3 Donald Blair Nike
HM Kenneth Watchmaker Reebok International
Autos & Auto Parts 1 John Devine General Motors Corp.
2 Alan Dawes Delphi Corp.
3 George Strickler* BorgWarner *left co. November 2003
HM Stephen Roell Johnson Controls
HM David Wajsgras Lear Corp.
Beverages 1 W. Randolph Baker Anheuser-Busch Cos.
2 Indra Nooyi PepsiCo
3 Gary Fayard Coca-Cola Co.
Cosmetics, Household & Personal Care Products 1 Clayton Daley Jr. Procter & Gamble Co.
2 Robert Corti Avon Products
3 Stephen Patrick Colgate-Palmolive Co.
HM Charles Cramb Gillette Co.
Food 1 John Bryant Kellogg Co.
2 James Dollive Kraft Foods
3 Frank Cerminara Hershey Foods Corp.
HM Barry Fromberg Dean Foods Co.
HM James Lawrence General Mills
Gaming & Lodging 1 James Murren MGM Mirage
2 Maureen Mullarkey International Game Technology
3 Charles Atwood Harrah’s Entertainment
HM Arne Sorenson Marriott International
HM Glenn Christenson Station Casinos
Homebuilders & Building Products 1 Bruce Gross Lennar Corp.
2 Joel Rassman Toll Brothers
Leisure 1 Gerald Cahill Carnival Corp.
Restaurants 1 Charles Sonsteby Brinker International
2 Robert Merritt Outback Steakhouse
3 Matthew Paull McDonald’s Corp.
HM Kerrii Anderson Wendy’s International
HM Michael Casey Starbucks Corp.
Retailing/Department Stores & Broadlines 1 Douglas Scovanner Target Corp.
2 Richard Galanti Costco Wholesale Corp.
3 Karen Hoguet Federated Department Stores
HM Thomas Schoewe Wal-Mart Stores
Retailing/Food & Drug Chains 1 Roger Polark* Walgreen Co. * Stepped down January 14, 2004.
2 David Rickard CVS Corp.
3 J. Michael Schlotman Kroger Co.
Retailing/Hardlines 1 Darren Jackson Best Buy Co.
2 Sharon McCollam Williams-Sonoma
3 Carol Tomé Home Depot
HM John Mahoney Staples
HM Robert Hull Jr. Lowe’s Cos.
Retailing/Specialty Stores 1 Michael Devine III Coach
2 Donald Campbell* TJX Cos.
3 V. Ann Hailey Limited Brands
HM James Fernandez Tiffany & Co.
Tobacco 1 Dinyar Devitre Altria Group
Electric Utilities 1 C. John Wilder Entergy Corp.
2 Thomas Chewning Dominion Resources
3 Moray Dewhurst FPL Group
HM Robert Shapard Exelon Corp.
HM Robert Kelly Calpine Corp.
Integrated Oil 1 Stephen Chazen Occidental Petroleum Corp.
2 John Carrig ConocoPhillips
Natural Gas 1 David Porges Equitable Resources
2 Park Shaper Kinder Morgan
3 Gerald Luterman KeySpan Corp.
Oil & Gas Exploration & Production 1 Steven Shapiro Burlington Resources
2 Roger Plank Apache Corp.
3 Louis Baldwin XTO Energy
HM Timothy Dove Pioneer Natural Resources Co.
HM Marcus Rowland Chesapeake Energy
Oil Services & Equipment 1 C. Christopher Gaut Halliburton Co.
2 Margaret Dorman Smith International
3 Mark Jackson Noble Corp.
HM G. Stephen Finley Baker Hughes
HM John Jackson Hanover Compressor Co.
HM W. Matt Ralls GlobalSantaFe Corp.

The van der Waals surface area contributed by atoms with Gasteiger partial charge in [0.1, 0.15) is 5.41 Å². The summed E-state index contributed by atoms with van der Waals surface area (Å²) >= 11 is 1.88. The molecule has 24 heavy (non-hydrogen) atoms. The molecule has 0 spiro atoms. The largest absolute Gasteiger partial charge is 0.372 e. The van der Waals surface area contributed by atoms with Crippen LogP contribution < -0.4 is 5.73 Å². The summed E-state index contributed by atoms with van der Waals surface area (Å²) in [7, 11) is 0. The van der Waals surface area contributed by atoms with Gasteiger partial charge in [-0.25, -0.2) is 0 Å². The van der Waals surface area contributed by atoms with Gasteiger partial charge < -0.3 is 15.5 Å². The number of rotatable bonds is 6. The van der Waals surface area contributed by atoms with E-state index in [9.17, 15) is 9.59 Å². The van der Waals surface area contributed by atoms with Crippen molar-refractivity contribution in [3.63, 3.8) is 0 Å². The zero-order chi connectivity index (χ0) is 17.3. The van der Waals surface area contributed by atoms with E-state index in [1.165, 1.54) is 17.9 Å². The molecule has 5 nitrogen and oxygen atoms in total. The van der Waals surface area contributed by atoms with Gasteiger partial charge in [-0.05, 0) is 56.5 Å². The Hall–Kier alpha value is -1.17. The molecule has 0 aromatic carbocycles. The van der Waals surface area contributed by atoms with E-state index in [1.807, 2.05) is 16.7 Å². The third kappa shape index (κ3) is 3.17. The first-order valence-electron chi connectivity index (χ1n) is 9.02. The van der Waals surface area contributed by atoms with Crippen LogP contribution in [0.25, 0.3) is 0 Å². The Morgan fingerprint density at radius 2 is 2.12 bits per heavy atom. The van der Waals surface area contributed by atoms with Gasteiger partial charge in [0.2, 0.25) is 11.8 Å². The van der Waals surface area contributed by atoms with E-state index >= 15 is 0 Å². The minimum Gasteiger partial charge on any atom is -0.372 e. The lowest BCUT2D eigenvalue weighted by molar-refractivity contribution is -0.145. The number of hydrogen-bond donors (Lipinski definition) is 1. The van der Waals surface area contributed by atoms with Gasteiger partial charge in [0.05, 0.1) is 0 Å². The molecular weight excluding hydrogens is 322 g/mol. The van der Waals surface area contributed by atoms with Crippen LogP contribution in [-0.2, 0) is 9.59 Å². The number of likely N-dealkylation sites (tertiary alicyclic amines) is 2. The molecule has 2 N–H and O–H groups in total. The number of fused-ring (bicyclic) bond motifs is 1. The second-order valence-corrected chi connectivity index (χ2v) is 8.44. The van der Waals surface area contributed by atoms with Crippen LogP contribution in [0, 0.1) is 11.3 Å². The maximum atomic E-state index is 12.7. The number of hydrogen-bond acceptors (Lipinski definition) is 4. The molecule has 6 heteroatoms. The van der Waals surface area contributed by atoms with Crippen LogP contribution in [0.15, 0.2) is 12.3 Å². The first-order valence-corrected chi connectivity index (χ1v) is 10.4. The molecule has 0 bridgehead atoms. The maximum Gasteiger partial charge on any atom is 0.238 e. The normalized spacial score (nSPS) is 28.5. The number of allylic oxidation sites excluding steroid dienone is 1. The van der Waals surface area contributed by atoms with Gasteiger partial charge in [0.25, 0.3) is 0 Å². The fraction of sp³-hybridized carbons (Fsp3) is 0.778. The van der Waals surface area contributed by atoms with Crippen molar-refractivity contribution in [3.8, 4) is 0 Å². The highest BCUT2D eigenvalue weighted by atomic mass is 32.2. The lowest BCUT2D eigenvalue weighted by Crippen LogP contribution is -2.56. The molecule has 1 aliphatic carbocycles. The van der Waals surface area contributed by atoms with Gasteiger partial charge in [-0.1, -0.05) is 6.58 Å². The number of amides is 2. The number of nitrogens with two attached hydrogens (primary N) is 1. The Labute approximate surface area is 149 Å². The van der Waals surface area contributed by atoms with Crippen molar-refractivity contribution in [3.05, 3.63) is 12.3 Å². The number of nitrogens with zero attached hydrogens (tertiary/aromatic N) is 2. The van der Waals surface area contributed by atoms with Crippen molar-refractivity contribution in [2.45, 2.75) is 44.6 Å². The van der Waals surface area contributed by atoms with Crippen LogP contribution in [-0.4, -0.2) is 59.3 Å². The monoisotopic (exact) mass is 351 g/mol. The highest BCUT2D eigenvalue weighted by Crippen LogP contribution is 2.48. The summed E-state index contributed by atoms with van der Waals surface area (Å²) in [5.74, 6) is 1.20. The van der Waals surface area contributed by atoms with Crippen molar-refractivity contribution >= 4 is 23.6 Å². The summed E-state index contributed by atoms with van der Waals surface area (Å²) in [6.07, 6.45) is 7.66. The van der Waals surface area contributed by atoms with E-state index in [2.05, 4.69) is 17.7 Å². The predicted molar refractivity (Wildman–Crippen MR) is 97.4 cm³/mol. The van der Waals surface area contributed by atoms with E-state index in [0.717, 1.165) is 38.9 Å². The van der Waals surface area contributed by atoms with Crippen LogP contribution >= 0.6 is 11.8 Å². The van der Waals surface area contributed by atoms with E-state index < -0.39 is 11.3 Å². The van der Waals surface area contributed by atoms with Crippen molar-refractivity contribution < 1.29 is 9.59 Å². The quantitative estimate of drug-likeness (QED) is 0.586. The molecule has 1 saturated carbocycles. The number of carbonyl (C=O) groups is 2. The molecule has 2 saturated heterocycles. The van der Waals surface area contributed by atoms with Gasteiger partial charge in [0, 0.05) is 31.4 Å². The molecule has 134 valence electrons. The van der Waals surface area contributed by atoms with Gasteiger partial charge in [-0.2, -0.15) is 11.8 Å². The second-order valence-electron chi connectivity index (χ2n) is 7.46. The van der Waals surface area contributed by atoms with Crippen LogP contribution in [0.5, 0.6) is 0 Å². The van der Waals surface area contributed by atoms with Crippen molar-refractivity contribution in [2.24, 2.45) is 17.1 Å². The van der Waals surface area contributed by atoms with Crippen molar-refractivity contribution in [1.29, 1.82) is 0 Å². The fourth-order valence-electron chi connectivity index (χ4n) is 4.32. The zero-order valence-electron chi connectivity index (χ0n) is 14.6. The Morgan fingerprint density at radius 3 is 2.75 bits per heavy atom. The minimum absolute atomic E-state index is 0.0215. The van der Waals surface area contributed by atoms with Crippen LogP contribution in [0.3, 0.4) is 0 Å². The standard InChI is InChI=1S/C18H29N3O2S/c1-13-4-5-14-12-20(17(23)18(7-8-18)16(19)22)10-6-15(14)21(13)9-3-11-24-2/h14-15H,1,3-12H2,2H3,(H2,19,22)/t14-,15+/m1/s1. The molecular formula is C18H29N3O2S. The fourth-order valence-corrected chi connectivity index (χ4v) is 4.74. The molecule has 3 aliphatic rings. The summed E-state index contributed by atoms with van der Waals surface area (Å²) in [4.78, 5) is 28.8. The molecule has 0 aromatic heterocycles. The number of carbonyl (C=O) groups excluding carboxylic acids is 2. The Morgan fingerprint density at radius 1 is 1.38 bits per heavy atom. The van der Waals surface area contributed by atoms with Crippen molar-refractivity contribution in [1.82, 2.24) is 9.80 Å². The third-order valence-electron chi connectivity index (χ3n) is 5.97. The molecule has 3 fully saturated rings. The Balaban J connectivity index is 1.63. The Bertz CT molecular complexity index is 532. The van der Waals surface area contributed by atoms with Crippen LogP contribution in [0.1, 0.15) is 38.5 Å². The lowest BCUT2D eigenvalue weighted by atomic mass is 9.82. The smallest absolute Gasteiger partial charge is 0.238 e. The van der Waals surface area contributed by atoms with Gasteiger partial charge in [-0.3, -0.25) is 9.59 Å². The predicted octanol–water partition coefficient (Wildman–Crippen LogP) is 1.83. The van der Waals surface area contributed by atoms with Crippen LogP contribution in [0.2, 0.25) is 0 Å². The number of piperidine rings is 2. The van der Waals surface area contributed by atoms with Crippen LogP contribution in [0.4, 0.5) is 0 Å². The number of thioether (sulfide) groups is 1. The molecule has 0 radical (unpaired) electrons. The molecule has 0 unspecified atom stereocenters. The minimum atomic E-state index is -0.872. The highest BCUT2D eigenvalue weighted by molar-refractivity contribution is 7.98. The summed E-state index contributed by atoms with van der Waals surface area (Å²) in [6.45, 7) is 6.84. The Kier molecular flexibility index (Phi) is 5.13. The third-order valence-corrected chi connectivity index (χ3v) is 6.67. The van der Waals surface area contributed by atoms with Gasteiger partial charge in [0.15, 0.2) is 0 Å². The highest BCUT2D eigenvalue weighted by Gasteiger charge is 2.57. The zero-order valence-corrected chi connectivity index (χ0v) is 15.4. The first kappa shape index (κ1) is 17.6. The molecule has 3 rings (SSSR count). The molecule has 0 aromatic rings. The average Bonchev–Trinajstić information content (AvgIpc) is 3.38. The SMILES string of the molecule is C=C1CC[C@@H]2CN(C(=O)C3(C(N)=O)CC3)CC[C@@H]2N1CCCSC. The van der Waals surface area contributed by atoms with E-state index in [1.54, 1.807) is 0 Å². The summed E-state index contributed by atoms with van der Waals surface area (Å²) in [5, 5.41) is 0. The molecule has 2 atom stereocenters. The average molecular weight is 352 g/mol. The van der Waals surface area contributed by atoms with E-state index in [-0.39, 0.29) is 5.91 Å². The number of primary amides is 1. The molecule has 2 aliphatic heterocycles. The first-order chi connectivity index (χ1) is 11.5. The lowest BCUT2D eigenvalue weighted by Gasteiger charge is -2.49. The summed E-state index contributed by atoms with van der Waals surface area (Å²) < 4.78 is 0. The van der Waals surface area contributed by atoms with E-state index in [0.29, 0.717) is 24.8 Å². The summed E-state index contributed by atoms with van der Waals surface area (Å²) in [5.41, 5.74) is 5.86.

Banks/Large-Cap 1 Robert Kelly Wachovia Corp.
2 Todd Thomson Citigroup
3 Neal Arnold Fifth Third Bancorp
HM James Hance Jr. Bank of America Corp.
HM Dina Dublon J.P. Morgan Chase & Co.
Banks/Midcap 1 Michael Pinto M&T Bank Corp.
2 Daniel Healy North Fork Bancorp.
3 Richard Neu Charter One Financial
HM Jonathan Downing UCBH Holdings
HM Doyle Arnold Zions Bancorp.
Brokers & Asset Managers 1 David Viniar Goldman Sachs Group
2 David Goldfarb Lehman Brothers Holdings
3 Stephen Crawford Morgan Stanley
HM Ahmass Fakahany Merrill Lynch & Co.
HM Samuel Molinaro Jr. Bear Stearns Cos.
Insurance/Life 1 Kriss Cloninger III Aflac
2 Thomas Moloney John Hancock Financial Services
3 Mark Thresher Nationwide Financial Services
HM Richard Vaughan Lincoln National Corp.
HM Michael Gersie Principal Financial Group
Insurance/Nonlife 1 David Johnson Hartford Financial Services Group
2 W. Thomas Forrester Progressive Corp.
3 Howard Smith American International Group
HM Jay Benet Travelers Property Casualty Corp.
Mortgage Finance 1 J. Timothy Howard Fannie Mae
2 Russell Kettell Golden West Financial Corp.
REITs 1 Bernard Freibaum General Growth Properties
2 Douglas Linde Boston Properties
3 Walter Rakowich ProLogis
HM Darell Zink Jr.* Duke Realty Corp. stepped down 12/31/03
Specialty Finance 1 Gary Crittenden American Express Co.
2 Vernon Wright MBNA Corp.
3 John Remondi SLM Corp.
Biotechnology 1 Richard Nanula Amgen
2 Louis Lavigne Jr. Genentech
3 John Milligan Gilead Sciences
HM Peter Kellogg Biogen Idec
HM Michael Wyzga Genzyme Corp.
Health Care Facilities 1 Robert Farnham Health Management Associates
2 W. Larry Cash Community Health Systems
3 Burke Whitman Triad Hospitals
HM Geoffrey Meyers Manor Care
Health Care Technology & Distribution 1 Richard Miller Cardinal Health
2 Michael DiCandilo AmerisourceBergen Corp.
3 George Paz Express Scripts
HM William Graber* McKesson Corp. stepped down December 2003
HM Howard McLure Caremark Rx
Managed Care 1 David Colby WellPoint Health Networks
2 Michael Smith Anthem
3 Patrick Erlandson UnitedHealth Group
HM Joseph Whitters First Health Group Corp.
Medical Supplies & Devices 1 Robert Ryan Medtronic
2 Robert Darretta Johnson & Johnson
3 John Heinmiller St. Jude Medical
HM Lawrence Best Boston Scientific Corp.
HM Elisha Finney Varian Medical Systems
Pharmaceuticals/Major 1 David Shedlarz Pfizer
2 Kenneth Martin Wyeth
3 Judy Lewent Merck & Co.
HM Charles Golden Eli Lilly and Co.